Now, on to some finales that disappointed.
- I realize that this is probably going to spark some debate, but I was one of the people who really loathed THE SOPRANOS finale. There were many far more interesting things they could have done, as opposed to that surreal, disjointed final scene in the diner (Speaking of which, if you missed the LOST alternate endings on Jimmy Kimmel, see them here. Brilliant). The writers could have gone back to the pilot, bringing back those damn ducks. They could have had that Russian finally wander back out of the woods (speaking of threads that were never tied up). While I appreciated that they ended with the family, which is largely what the show was about, I still felt let down.
- SEINFELD: Terrible. Just awful. Having the characters end up in jail was absurd, and not in the trademark manner of the rest of the show. It felt forced, nasty, and just plain silly. Worse yet, there was nothing funny about it- which is downright criminal for the conclusion of one of the all-time funniest sitcoms. I have never been more disappointed by the end of a series.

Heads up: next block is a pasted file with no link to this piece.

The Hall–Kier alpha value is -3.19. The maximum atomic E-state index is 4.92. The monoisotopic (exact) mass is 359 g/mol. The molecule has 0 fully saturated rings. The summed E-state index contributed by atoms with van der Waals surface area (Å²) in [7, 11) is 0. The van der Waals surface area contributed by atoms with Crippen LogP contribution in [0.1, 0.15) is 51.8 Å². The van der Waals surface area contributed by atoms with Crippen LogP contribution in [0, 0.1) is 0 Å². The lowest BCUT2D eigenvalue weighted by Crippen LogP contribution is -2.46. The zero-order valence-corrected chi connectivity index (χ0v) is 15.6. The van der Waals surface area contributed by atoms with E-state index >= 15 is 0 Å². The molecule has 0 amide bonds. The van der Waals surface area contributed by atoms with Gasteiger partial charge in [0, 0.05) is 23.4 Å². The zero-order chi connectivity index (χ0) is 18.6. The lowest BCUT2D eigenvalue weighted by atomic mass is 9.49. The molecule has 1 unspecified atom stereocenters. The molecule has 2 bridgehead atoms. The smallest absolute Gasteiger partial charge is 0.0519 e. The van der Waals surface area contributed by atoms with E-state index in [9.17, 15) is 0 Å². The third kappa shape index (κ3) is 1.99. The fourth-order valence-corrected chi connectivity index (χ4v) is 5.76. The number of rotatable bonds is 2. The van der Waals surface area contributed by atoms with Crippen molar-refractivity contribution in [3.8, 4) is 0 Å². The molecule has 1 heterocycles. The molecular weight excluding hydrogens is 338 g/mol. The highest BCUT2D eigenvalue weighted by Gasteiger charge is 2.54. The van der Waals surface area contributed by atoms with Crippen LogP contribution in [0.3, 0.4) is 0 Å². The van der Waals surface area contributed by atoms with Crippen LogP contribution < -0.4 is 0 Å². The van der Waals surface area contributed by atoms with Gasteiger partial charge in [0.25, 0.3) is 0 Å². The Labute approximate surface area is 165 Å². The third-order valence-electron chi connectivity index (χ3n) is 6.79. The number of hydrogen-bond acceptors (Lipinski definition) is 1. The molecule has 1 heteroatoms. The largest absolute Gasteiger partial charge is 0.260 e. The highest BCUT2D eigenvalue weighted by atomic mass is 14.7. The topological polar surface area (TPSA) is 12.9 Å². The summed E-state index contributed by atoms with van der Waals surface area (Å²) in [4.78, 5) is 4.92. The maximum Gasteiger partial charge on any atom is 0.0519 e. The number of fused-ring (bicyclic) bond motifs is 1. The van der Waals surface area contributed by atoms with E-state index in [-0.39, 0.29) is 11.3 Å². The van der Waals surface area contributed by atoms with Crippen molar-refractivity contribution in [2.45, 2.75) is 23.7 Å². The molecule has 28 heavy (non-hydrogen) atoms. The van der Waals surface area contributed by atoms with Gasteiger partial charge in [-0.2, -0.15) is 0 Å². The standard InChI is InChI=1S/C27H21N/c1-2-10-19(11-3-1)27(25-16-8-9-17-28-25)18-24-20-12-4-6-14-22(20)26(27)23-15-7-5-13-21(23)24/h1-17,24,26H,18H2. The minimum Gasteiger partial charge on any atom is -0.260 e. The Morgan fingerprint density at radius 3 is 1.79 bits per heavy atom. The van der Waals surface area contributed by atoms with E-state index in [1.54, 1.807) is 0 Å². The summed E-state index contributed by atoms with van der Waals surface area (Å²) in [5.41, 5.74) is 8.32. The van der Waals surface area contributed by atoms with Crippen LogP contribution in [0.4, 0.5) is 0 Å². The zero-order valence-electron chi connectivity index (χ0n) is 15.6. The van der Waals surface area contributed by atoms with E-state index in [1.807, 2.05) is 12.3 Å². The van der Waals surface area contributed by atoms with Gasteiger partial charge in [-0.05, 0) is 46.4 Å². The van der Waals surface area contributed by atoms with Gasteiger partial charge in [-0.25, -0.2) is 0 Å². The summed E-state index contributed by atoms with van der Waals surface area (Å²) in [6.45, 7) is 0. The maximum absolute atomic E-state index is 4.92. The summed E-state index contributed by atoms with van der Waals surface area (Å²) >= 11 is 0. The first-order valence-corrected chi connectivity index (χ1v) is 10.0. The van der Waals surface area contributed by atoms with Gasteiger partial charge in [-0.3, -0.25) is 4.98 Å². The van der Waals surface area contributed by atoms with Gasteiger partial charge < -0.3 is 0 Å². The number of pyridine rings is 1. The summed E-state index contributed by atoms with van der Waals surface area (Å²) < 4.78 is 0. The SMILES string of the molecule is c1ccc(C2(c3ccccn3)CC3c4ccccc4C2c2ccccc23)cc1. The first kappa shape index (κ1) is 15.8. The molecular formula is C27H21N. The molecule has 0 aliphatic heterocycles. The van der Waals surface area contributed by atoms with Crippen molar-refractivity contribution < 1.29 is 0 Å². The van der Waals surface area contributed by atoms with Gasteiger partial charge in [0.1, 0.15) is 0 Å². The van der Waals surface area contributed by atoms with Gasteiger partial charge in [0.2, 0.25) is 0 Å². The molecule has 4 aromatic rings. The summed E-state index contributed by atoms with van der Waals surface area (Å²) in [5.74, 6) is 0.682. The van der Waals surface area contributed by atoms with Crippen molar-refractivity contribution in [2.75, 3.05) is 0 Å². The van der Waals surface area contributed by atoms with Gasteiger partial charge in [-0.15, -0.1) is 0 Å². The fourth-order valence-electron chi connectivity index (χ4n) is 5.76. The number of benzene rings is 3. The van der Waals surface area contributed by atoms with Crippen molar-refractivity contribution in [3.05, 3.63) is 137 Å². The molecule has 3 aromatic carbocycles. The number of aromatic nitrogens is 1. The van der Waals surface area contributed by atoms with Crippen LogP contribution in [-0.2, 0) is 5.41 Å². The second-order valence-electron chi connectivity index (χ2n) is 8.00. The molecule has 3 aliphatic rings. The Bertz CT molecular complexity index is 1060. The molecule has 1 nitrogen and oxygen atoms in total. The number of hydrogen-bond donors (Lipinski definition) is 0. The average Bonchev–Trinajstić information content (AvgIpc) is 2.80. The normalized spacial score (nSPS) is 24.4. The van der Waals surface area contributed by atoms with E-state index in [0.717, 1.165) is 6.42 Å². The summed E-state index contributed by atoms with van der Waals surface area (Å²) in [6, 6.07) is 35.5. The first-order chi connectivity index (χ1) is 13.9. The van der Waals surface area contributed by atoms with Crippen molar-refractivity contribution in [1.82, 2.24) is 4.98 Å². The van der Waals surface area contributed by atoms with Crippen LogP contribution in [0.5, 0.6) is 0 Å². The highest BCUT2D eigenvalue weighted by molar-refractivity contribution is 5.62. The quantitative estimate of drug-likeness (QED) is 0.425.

- DEADWOOD: This show ended prematurely, and on a flat note thanks to some serious missteps by HBO. It’s a shame that they’ll probably never be able to get everyone together again for that hinted-at film that was supposed to make up for it. What started with a roar ended with a whimper.
So I’d love to hear what you think of these, and other shows I might have missed. Who did it well? Which finales bombed?
Yesterday, Joe discussed knowing where you’re headed before getting started. I received an email from a college friend this week who’s writing his first novel, and he asked me a few questions about my process. I thought I’d share some of what I said in reply. Of course, there is no one “right way” to write a book; everyone has to find his or her own path. But after hammering out four books, I’ve learned what works for me.